Bubbles is attributed the epigraph “[There is a] … thin line between heaven and here” in Old Cases, Season 1, Episode 4 of HBO‘s The Wire. He delivers the line at about the midpoint of the episode, and the line came just at the right moment to punctuate what I perceived as the first whack-me-over-the-head, must-be-gifted juxtaposition. That I held off on GIFfing anything (including this) until I had made my way through all 5 seasons / 60 episodes is a result of knowing that I wanted to get as far through the series (having never seen it) before the end of my summer break. We’ve been back at school for two weeks, and having finished the series, I’m ready to play.
This post is also an entry into the Animated GIF Assignment 1352, Summarize a Wire Episode in GIFs. I haven’t necessarily done a complete summary so much as tried to interpret the epigraph as portrayed in the context of the episode. In scanning the previous offerings for this assignment, I was pleased to see that, aside from one GIF, it appears that no one has yet summarized this episode. And so, onward!
Partway into the episode, Bubbles hitches a ride home with MucNulty (on his way out into the suburbs to his son’s soccer game), who thus takes Bubbles on a detour .
McNulty meets with his ex-wife at the soccer game (she shirks back from shaking Bubbles’ hand and pulls her coat closely about her protectively), and Bubbles takes in the surroundings.
The lush, green grass and uniforms of the kids playing the organized soccer game in the bright day time sunlight with spectators galore set us up for the immediately subsequent scene when McNulty’s car pulls up after dark back in the inner city. There, kids play on the pavement/dirt lot beside a dimly-lit back alleyway. One adult stands, plastic shopping bag in hand, as the kids circle round. The stark contrast in the scene cut had me immediately playing back the transition to check the parallel.
It is then that Bubbles delivers his line, having just seen how close the two worlds are physically — and yet how distant that suburban reality is for those caught in the city.Bubbles has no options but to return to his world, and McNulty ponders.
There are a number of other nice moments in the episode which speak to the notion of a thin line between two worlds.
Avon Barksdale lives a life influenced by, but isolated from the street. Stringer Bell runs the day-to-day dirty work, and Avon has everything done for him by his lieutenants (they are always opening and closing the door to his office for him). In this scene from Old Cases, I found this emphasized by the way that Stringer sets-up Avon for a jump shot in the gym. All Avon has to do is grab the perfect set-up (from a standing start) and dunk the ball. Minimal preparation, but all the glory.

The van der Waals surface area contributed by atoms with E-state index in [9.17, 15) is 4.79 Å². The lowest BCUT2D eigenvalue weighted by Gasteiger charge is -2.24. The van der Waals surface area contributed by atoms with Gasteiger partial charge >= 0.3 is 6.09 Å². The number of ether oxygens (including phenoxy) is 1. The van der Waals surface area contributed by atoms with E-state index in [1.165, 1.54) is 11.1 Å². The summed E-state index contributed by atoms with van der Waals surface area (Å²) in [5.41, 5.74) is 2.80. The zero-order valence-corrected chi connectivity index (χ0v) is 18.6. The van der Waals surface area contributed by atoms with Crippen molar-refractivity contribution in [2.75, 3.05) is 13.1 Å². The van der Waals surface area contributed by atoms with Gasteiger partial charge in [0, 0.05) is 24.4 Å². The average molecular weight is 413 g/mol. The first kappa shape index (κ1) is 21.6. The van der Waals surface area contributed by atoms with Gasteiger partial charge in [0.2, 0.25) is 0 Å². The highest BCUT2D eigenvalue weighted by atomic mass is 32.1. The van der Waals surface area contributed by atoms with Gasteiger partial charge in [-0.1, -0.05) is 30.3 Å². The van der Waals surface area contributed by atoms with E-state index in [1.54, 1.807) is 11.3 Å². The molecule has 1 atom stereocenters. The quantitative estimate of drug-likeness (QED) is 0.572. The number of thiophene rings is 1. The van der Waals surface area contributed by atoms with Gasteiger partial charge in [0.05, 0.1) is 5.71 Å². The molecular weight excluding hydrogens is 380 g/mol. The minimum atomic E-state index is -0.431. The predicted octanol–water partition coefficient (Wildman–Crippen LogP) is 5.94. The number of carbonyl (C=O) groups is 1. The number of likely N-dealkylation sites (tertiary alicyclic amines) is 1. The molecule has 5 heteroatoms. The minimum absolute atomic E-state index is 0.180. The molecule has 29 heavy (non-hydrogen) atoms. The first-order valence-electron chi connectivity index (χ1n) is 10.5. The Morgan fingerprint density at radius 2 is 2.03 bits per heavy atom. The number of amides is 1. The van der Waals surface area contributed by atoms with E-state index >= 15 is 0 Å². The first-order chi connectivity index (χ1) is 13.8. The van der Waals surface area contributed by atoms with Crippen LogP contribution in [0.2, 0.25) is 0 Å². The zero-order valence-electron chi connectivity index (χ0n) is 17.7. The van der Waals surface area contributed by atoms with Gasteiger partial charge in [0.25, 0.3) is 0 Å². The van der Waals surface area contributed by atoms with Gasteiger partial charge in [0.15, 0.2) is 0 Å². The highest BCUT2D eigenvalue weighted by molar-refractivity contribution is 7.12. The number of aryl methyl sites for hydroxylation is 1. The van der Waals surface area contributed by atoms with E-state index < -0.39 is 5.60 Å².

The scene where Herc and Carver go to roust the missing Bodie and encounter his mom also presented a nice contrast between the constant and stark representations of Bodie’s outdoor street life, and the indoor home world of his mother. Granted, her living room has little of the brightness of the living rooms of the police and politicos (are they brighter the higher up they go?), but a wholesome warmth is there.
Herc realizes the contrast between the brash approach he and Carver naturally brought with them from the street to her front door, and the welcome she provided when she asks him if he “would like to sit down.” Her nature calms the Herc(ulean) cop, and he softens noticeably. The difference between being rude and being polite is only a choice away.
Back outside, Carver asks him, “What were you doing in there?”
“Talking,” Herc replies.
“Talking.” Carver is stunned.
Meanwhile, back at the station, Polk is considering the fine line between the drudgery of his job as police, and the short-term pain of intentionally throwing himself down the stairs so that he can retire on a disability pension like his partner Mahon, previously injured by Bodie. Either the sudden arrival of McNulty and Kima, or more likely his lack of fortitude, scuttles his plan.
Then we arrive at one of my most long-anticipated #wire106 GIF moments, capturing Lester Freeman building his furniture miniatures. Initially a bit of an enigma (we wonder how it is that he is allowed to just sit around making furniture miniatures when there is work to be done?), we first see Lester’s skills at work as he susses out a photo of Avon Barksdale in the previous episode The Buys, episode 3, and then runs down the pager number of D’Angelo here in Old Cases, episode 4.
By this time, McNulty realizes that Freamon not an oddity, but is rather “real Po-lice.” We see some foreshadowing of McNulty’s future when we later learn of the bizarre rationale behind Lester’s 13 year, 4 month exile to the Pawn detail. The dedication and ability of McNulty and Freamon in solving crimes contrasts wonderfully with the slack and ineffective efforts of Mahon and Polk. And the very thin line between being real police and kowtowing to the politically-motivated, stat-driven bosses is clearly evident when Freamon offers his sage advice to Jimmy near the end of the episode.
Jimmy, however, does not succeed in avoiding the question — he has already been asked the question by Jay, and he has already answered that he would hate the diesel fumes of the Marine Unit. (Spoiler: As we see at the end of Season 1, that is where he ends up.)